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Shrimp- One seafood you can always find

camarones ajilllos                                                              Camarones al Ajillo

I mostly eat fish, whole roasted or steamed, blackened, or dusted with one of my favorite condiments, chile limon, and quickly pan-fried in a tiny bit of oil, but I live in New York City where all kinds of fish are available.  I look forward to seasonal offerings such as bay scallops, soft shell crabs, shad roe (I don’t really like it but a lot of people do) but realize that most people around the country are lucky to find fresh tilapia which , by the way, I do like eventhough, cooks look down their noses because it is always farm-raised, but at least it usually has not been frozen.

Shrimp on the other hand is usually frozen and thawed before being sold but is widely available and very popular with most home cooks. I always buy it unpeeled and , either cook it in its shell or peel them and make a shrimp stock and cook the peeled shrimp in it for that extra layer of flavor. Here are some of  my favorite recipes and one that my customers, friends and I like.

Shrimp Salad  is one of my best entertaining dishes.  I can prepare everything a few hours before I plan to serve.  I put the dressing on the bottom of the serving dish a la Martha Stewart and toss it to mix well just before serving.


shrimp salad

Ensalada de Camaron (Shrimp Salad)


Another great dish for entertaining or when I want to treat yourself are these langoustines or giant shrimp with rosemary if your guests are not too finicky and don’t mind a little garlic oil oozing from this delicacy that I copied from French chef Michel Rostang.

Giant Shrimp with Rosemary (Camarones con Romero)

camarones rancheros

These Camarones Rancheros  (Ranch-style shrimp) were a big hit at ZARELA

1 teaspoon whole cumin seed

1 teaspoon  anise seed

1 teaspoon  crushed black pepper

2 tablespoons vegetable oil

1 teaspoon  oregano

1 1/2 cups Pico de Gallo Norteño (see recipe)

1 teaspoon salt, or to taste

1 lb. peeled medium shrimp

Toast the anise seed and cumin seed on a dry, hot large saute pan , shaking the pan constantly, until fragrant, about 1 minute.  Set aside.

Add vegetable oil to the pan and heat over high until almost smoky.  Add the salsa and cook for 3 minutes, stirring often. Add the anise seed, cumin and oregano and cook for 2 minutes longer.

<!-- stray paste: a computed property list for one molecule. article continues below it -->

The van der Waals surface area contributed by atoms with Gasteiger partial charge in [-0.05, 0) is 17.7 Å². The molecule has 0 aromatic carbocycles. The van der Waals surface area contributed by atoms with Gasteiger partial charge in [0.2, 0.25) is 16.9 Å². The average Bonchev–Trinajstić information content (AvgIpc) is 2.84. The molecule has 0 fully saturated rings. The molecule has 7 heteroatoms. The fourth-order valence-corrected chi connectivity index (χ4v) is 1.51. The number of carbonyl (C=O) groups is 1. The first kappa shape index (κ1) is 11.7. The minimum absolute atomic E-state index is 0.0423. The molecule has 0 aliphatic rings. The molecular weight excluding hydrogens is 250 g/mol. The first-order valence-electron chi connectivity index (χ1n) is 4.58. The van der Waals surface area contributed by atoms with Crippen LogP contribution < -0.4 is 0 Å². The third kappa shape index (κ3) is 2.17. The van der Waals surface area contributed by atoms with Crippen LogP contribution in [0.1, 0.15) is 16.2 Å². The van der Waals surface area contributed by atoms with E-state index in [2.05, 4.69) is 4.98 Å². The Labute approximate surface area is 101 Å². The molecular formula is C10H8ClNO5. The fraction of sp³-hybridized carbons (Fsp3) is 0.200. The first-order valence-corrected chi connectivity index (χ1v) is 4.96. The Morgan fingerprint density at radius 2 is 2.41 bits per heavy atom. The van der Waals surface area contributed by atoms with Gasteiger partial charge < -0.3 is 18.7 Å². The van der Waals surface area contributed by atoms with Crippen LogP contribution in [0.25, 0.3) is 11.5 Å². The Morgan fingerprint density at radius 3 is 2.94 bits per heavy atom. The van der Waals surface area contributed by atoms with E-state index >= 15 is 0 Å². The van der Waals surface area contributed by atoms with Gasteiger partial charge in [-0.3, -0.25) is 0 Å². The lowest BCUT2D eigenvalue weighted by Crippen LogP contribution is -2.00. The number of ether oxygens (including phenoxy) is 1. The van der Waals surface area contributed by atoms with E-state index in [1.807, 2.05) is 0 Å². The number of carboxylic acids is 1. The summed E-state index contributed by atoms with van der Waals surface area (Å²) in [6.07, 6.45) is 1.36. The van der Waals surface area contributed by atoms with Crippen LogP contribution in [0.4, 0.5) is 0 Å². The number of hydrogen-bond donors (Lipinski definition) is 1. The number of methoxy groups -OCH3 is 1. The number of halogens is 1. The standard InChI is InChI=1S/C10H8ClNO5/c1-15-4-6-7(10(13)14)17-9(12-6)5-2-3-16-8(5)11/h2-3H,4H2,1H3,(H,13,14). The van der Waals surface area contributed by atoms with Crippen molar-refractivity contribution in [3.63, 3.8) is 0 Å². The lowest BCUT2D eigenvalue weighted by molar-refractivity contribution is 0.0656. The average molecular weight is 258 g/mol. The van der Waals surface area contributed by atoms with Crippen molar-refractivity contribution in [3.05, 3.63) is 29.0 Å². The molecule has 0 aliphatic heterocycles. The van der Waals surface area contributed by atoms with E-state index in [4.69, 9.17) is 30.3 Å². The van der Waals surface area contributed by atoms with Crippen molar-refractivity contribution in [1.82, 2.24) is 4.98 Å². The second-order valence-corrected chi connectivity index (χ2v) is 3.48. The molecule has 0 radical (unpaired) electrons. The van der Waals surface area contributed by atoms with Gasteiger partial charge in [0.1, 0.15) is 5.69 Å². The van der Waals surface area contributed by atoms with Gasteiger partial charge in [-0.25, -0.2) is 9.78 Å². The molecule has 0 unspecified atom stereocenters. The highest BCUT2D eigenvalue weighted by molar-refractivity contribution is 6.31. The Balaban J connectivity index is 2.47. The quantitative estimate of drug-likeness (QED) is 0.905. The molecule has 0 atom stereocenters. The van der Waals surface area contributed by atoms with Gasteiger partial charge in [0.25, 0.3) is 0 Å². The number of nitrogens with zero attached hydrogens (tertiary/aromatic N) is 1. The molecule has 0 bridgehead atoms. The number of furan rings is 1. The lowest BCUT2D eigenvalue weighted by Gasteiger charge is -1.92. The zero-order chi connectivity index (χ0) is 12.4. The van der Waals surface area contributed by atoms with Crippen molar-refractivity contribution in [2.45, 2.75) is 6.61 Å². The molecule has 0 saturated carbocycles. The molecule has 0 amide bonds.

Add the shrimp and cook for approximately 1 1/2 minutes on each side or until pink.  Adjust seasoning.  Serve immediately with lime wedges.


Camarones Tia Cuquita

I learend to make this during my university years in Guadalajara where I was “adopted” by Tia Cuquita and her maiden daughters.  They are basically a Mexican version of  scampi and are perfect for people who don’t like or can’t have spicy food.


I met Dona Cuquita, an old-fashioned matron with three unmarried older daughters, while I was studying in Guadalajara. Dona Cuquita was stern-looking, with hair in a bun and little glasses on the tip of her nose, but this belied a heart of gold.  Her oldest daughter, also named Cuquita, took a liking to me and welcomed the opportunity to practice her English.  They often invited me to their family comidas, and what delicious lunches they were!  Dona Cuquita was a fabulous cook, and kind enough always to give me her recipes for the dishes we ate.

These langoustines were part of a memorable meal.  Unfortunately, it is hard to get fresh langoustines. You might need to substitute either very large shrimps or prawns (like the Asian freshwater prawns widely sold in U.S. fish stores). The Italian parsley is used a lot in Mexican recipes; we call it “perejil.”


2                      pounds fresh langoustines, lobsterettes, Asian freshwater

prawns, or “colossal” (l0 or fewer to a pound) shrimp

Salt and freshly ground white pepper

l/2                    cup freshly squeezed lime juice

6                      garlic cloves

l/4                    cup Italian parsley

l/2                    cup dry white wine (more or less as needed)

3                      tablespoons butter


Leave langoustines in the shell; rinse well under cold running water. With a small sharp knife, slit open the belly enough to hold a small amount of stuffing. Sprinkle the inside of the belly with a little salt and pepper, then with lime juice.

Mince garlic and parsley together very finely and place in a small bowl. Gradually add just enough white wine to moisten them. Stuff a little of this mixture into the incision in each langoustine.

In a saute pan or saucepan with tight-fitting lid and large enough to hold the langoustines comfortably in one layer, heat the butter over high heat until fragrant and sizzling. Arrange langoustines shell side down. Cook covered, adjusting heat as necessary, just until langoustines are opaque, 5 – 6 minutes.


I will be adding more recipes but this is a start